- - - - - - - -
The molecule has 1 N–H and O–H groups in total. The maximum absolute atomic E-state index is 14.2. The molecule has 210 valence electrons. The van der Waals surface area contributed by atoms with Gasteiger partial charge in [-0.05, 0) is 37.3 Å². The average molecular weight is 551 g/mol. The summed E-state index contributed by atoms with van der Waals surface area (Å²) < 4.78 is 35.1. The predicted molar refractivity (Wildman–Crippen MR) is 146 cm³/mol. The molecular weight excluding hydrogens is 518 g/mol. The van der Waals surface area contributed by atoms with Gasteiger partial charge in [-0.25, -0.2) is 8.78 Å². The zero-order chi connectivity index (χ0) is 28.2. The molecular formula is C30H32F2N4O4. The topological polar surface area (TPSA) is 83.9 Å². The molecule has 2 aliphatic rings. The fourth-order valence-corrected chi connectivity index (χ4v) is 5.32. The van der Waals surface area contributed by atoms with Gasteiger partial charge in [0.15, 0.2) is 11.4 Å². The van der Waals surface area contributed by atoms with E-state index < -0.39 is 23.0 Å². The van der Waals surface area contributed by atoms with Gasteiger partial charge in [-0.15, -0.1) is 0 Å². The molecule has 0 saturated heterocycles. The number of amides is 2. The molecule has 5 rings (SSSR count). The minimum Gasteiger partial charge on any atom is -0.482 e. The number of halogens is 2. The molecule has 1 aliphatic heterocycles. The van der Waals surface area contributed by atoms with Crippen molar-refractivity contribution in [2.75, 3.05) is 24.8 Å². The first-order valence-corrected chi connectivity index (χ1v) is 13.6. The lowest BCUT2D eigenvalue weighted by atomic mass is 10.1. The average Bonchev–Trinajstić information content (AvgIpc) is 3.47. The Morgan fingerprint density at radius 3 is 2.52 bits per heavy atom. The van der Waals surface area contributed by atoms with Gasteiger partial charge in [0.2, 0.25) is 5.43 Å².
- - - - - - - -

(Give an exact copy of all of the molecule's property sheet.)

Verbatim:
The molecule has 1 N–H and O–H groups in total. The maximum absolute atomic E-state index is 14.2. The molecule has 210 valence electrons. The van der Waals surface area contributed by atoms with Gasteiger partial charge in [-0.05, 0) is 37.3 Å². The average molecular weight is 551 g/mol. The summed E-state index contributed by atoms with van der Waals surface area (Å²) < 4.78 is 35.1. The predicted molar refractivity (Wildman–Crippen MR) is 146 cm³/mol. The molecular weight excluding hydrogens is 518 g/mol. The van der Waals surface area contributed by atoms with Gasteiger partial charge in [-0.25, -0.2) is 8.78 Å². The zero-order chi connectivity index (χ0) is 28.2. The molecular formula is C30H32F2N4O4. The topological polar surface area (TPSA) is 83.9 Å². The molecule has 2 aliphatic rings. The fourth-order valence-corrected chi connectivity index (χ4v) is 5.32. The van der Waals surface area contributed by atoms with Gasteiger partial charge in [0.15, 0.2) is 11.4 Å². The van der Waals surface area contributed by atoms with E-state index < -0.39 is 23.0 Å². The van der Waals surface area contributed by atoms with Gasteiger partial charge in [-0.15, -0.1) is 0 Å². The molecule has 0 saturated heterocycles. The number of amides is 2. The molecule has 5 rings (SSSR count). The minimum Gasteiger partial charge on any atom is -0.482 e. The number of halogens is 2. The molecule has 1 aliphatic heterocycles. The van der Waals surface area contributed by atoms with Crippen molar-refractivity contribution in [2.75, 3.05) is 24.8 Å². The first-order valence-corrected chi connectivity index (χ1v) is 13.6. The lowest BCUT2D eigenvalue weighted by atomic mass is 10.1. The average Bonchev–Trinajstić information content (AvgIpc) is 3.47. The Morgan fingerprint density at radius 3 is 2.52 bits per heavy atom. The van der Waals surface area contributed by atoms with Gasteiger partial charge in [0.2, 0.25) is 5.43 Å².